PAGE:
Preserving innovation and customer choice whilst preventing the abuse of market power.
The UK government is legislating for new powers to regulate large digital firms. One proposal includes plans to stop the introduction of all new and improved services within a large firm’s ecosystem – unless and until the firm gets approval from the new digital regulator. This puts lots of beneficial innovation activity at risk, in areas where large digital firms have no market power and are having a pro-competitive impact. Blanket regulation isn’t needed. Leveraging from one market into another only harms competition under specific circumstances – it makes sense for regulators to target their efforts on those cases. The UK is currently an attractive place to launch and experiment with digital innovation. Regulation should ensure that these incentives are preserved.
The UK Government plans to legislate to give new regulatory powers to the CMA’s Digital Markets Unit (DMU). The proposals respond to “a growing international consensus that the concentration of power in a handful of the largest digital companies is crowding out competition by erecting barriers to entry for other firms”, whilst at the same time “making sure regulation is not overly burdensome and supports responsible innovation”. A key part of the reforms is measures to prevent anti-competitive leveraging, where a firm uses its strong position in one market to exclude rivals in another market. The reforms contain several proposals aimed at addressing this concern.
We believe that one of the proposals being considered expands the scope of regulation too far and would run counter to the policy’s overall objective to support digital innovation. The proposal in question requires large digital firms with Strategic Market Status (SMS) to “not […] make changes to non-designated activities that further entrench the firm’s position in its designated activity/ activities unless the change can be shown to benefit users”. (See principle 2(e)). This proposal limits a firm’s ability to operate even in areas where they have no market power whatsoever.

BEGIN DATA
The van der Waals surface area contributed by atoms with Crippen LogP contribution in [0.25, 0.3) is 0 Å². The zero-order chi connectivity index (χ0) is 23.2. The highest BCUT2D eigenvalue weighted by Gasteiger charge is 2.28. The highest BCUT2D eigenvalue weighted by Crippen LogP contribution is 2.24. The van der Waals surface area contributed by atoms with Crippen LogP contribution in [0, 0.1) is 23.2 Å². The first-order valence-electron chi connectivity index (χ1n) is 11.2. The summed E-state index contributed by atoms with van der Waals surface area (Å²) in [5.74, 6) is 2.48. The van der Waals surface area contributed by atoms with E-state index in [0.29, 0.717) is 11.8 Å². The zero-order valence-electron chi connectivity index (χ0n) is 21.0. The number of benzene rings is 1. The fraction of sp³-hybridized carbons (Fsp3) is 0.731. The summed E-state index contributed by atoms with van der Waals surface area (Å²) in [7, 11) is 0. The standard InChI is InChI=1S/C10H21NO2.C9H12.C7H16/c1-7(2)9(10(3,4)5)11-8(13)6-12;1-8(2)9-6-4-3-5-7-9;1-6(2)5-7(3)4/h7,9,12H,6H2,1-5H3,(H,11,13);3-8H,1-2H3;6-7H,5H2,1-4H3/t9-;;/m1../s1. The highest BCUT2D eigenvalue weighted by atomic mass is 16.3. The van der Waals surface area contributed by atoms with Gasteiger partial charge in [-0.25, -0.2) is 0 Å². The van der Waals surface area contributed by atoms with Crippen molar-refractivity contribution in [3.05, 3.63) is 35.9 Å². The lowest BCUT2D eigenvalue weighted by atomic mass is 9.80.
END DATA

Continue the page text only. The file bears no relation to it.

This proposal risks making the UK a less attractive place to launch and experiment with new and better products:
- It throws the net of regulation over a wide range of pro-competitive innovation that benefits UK consumers, and puts those well-recognised benefits at risk.
- It could stop innovation, entry or improvement anywhere in a firm’s product range, unless and until it approached the DMU for approval. It creates a model where firms have to seek permission to innovate.
- Placing the burden on large firms to demonstrate user benefits to the DMU ex ante is disproportionate. It presumes innovation is problematic until proven otherwise, rather than supporting innovation until a problem is proven to exist. This could prevent UK consumers from accessing new products and services.
- It risks jeopardising the UK’s reputation as a pro-innovation economy. It creates a higher regulatory burden on innovation than has historically existed in the EU or beyond.
The large digital firms that may fall under the scope of the new regime play a key role in innovation. The government’s own study on innovation in digital markets notes that these firms “have delivered exceptional breakthrough and disruptive innovations which have improved consumers’ lives, created thousands of jobs for employees and…have intensified competition and increased consumer welfare”.
Regulating to require permission for all of this activity cannot be the right approach. The fact that a firm offers new and better products in a market that is not working for consumers, or where the new firm faces strong competition, is unlikely to be a problem. Legislation should instead ensure that the DMU takes a more targeted approach, and focuses its efforts on identifying those cases where leveraging might raise genuine concerns.
Below we explore in more detail why the current proposal to regulate non-designated activities puts innovation, UK consumers and the UK economy at risk. Section 2 first explains what leveraging is, and the limited circumstances in which it can lead to competition concerns. Section 3 then sets out how leveraging can lead to greater innovation and competition in the market. Section 4 explains how the DMU proposals put those significant benefits at risk.
This briefing paper represents the authors’ own views. It was funded and produced in collaboration with Amazon UK.
Read the full briefing paper here: